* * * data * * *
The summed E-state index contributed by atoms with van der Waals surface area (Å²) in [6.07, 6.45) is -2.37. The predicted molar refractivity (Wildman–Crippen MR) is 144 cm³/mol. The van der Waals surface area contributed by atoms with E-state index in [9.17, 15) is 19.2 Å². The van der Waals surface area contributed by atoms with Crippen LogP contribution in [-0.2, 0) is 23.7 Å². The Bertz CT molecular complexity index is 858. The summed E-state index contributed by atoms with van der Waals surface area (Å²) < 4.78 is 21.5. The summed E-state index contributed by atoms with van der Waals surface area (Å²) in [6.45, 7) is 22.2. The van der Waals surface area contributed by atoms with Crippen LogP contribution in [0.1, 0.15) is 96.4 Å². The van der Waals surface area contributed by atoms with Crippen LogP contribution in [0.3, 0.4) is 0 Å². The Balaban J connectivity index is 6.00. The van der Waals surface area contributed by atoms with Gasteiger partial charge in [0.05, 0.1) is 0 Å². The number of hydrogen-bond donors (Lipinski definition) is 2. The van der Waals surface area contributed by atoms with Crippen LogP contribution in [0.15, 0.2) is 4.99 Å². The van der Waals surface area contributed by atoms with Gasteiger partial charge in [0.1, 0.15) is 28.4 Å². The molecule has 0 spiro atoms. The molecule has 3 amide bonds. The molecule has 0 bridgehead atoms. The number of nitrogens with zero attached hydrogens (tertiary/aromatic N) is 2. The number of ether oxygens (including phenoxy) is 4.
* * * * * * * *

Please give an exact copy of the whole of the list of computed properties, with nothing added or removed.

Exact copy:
The summed E-state index contributed by atoms with van der Waals surface area (Å²) in [6.07, 6.45) is -2.37. The predicted molar refractivity (Wildman–Crippen MR) is 144 cm³/mol. The van der Waals surface area contributed by atoms with E-state index in [9.17, 15) is 19.2 Å². The van der Waals surface area contributed by atoms with Crippen LogP contribution in [-0.2, 0) is 23.7 Å². The Bertz CT molecular complexity index is 858. The summed E-state index contributed by atoms with van der Waals surface area (Å²) < 4.78 is 21.5. The summed E-state index contributed by atoms with van der Waals surface area (Å²) in [6.45, 7) is 22.2. The van der Waals surface area contributed by atoms with Crippen LogP contribution in [0.1, 0.15) is 96.4 Å². The van der Waals surface area contributed by atoms with Crippen LogP contribution in [0.3, 0.4) is 0 Å². The Balaban J connectivity index is 6.00. The van der Waals surface area contributed by atoms with Gasteiger partial charge in [0.05, 0.1) is 0 Å². The number of hydrogen-bond donors (Lipinski definition) is 2. The van der Waals surface area contributed by atoms with Crippen LogP contribution in [0.15, 0.2) is 4.99 Å². The van der Waals surface area contributed by atoms with Gasteiger partial charge in [0.1, 0.15) is 28.4 Å². The molecule has 0 spiro atoms. The molecule has 3 amide bonds. The molecule has 0 bridgehead atoms. The number of nitrogens with zero attached hydrogens (tertiary/aromatic N) is 2. The number of ether oxygens (including phenoxy) is 4.